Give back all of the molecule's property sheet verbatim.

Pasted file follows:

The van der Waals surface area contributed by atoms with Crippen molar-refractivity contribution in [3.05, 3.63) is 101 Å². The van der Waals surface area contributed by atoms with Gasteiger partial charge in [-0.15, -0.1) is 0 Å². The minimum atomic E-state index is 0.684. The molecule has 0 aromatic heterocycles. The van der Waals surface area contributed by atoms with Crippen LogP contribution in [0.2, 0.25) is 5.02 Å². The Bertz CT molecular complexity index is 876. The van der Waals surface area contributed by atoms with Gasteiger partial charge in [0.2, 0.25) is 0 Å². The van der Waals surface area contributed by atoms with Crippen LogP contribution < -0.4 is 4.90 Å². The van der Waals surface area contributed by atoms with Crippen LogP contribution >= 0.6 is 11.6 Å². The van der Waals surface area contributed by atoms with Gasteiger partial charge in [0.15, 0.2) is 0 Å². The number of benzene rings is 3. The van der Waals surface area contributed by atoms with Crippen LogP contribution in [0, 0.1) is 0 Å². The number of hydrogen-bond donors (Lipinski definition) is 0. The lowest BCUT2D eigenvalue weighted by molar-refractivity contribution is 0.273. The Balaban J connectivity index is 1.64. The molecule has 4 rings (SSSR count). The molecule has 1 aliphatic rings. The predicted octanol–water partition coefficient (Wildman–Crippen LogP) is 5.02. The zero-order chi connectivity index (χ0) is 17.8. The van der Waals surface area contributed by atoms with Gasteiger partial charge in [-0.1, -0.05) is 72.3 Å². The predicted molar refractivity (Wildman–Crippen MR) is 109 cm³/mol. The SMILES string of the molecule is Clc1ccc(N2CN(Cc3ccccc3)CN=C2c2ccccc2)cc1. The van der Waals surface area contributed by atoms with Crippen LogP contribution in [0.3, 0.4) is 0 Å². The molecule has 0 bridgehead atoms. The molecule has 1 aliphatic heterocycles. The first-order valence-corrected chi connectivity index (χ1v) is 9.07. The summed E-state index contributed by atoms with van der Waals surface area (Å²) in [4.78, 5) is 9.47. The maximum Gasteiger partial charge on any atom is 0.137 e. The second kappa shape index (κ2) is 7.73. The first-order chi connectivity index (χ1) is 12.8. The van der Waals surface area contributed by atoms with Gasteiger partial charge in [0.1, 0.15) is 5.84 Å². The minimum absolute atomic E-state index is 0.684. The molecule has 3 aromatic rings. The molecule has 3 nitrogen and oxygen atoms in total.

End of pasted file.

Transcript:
The van der Waals surface area contributed by atoms with Crippen molar-refractivity contribution in [3.05, 3.63) is 101 Å². The van der Waals surface area contributed by atoms with Gasteiger partial charge in [-0.15, -0.1) is 0 Å². The minimum atomic E-state index is 0.684. The molecule has 0 aromatic heterocycles. The van der Waals surface area contributed by atoms with Crippen LogP contribution in [0.2, 0.25) is 5.02 Å². The Bertz CT molecular complexity index is 876. The van der Waals surface area contributed by atoms with Gasteiger partial charge in [0.2, 0.25) is 0 Å². The van der Waals surface area contributed by atoms with Crippen LogP contribution < -0.4 is 4.90 Å². The van der Waals surface area contributed by atoms with Crippen LogP contribution >= 0.6 is 11.6 Å². The van der Waals surface area contributed by atoms with Gasteiger partial charge in [0.15, 0.2) is 0 Å². The number of benzene rings is 3. The van der Waals surface area contributed by atoms with Crippen LogP contribution in [0, 0.1) is 0 Å². The number of hydrogen-bond donors (Lipinski definition) is 0. The lowest BCUT2D eigenvalue weighted by molar-refractivity contribution is 0.273. The Balaban J connectivity index is 1.64. The molecule has 4 rings (SSSR count). The molecule has 1 aliphatic rings. The predicted octanol–water partition coefficient (Wildman–Crippen LogP) is 5.02. The zero-order chi connectivity index (χ0) is 17.8. The van der Waals surface area contributed by atoms with Gasteiger partial charge in [-0.1, -0.05) is 72.3 Å². The predicted molar refractivity (Wildman–Crippen MR) is 109 cm³/mol. The SMILES string of the molecule is Clc1ccc(N2CN(Cc3ccccc3)CN=C2c2ccccc2)cc1. The van der Waals surface area contributed by atoms with Crippen LogP contribution in [0.3, 0.4) is 0 Å². The molecule has 0 bridgehead atoms. The molecule has 1 aliphatic heterocycles. The first-order valence-corrected chi connectivity index (χ1v) is 9.07. The summed E-state index contributed by atoms with van der Waals surface area (Å²) in [4.78, 5) is 9.47. The maximum Gasteiger partial charge on any atom is 0.137 e. The second kappa shape index (κ2) is 7.73. The first-order chi connectivity index (χ1) is 12.8. The van der Waals surface area contributed by atoms with Gasteiger partial charge in [0.1, 0.15) is 5.84 Å². The minimum absolute atomic E-state index is 0.684. The molecule has 3 aromatic rings. The molecule has 3 nitrogen and oxygen atoms in total.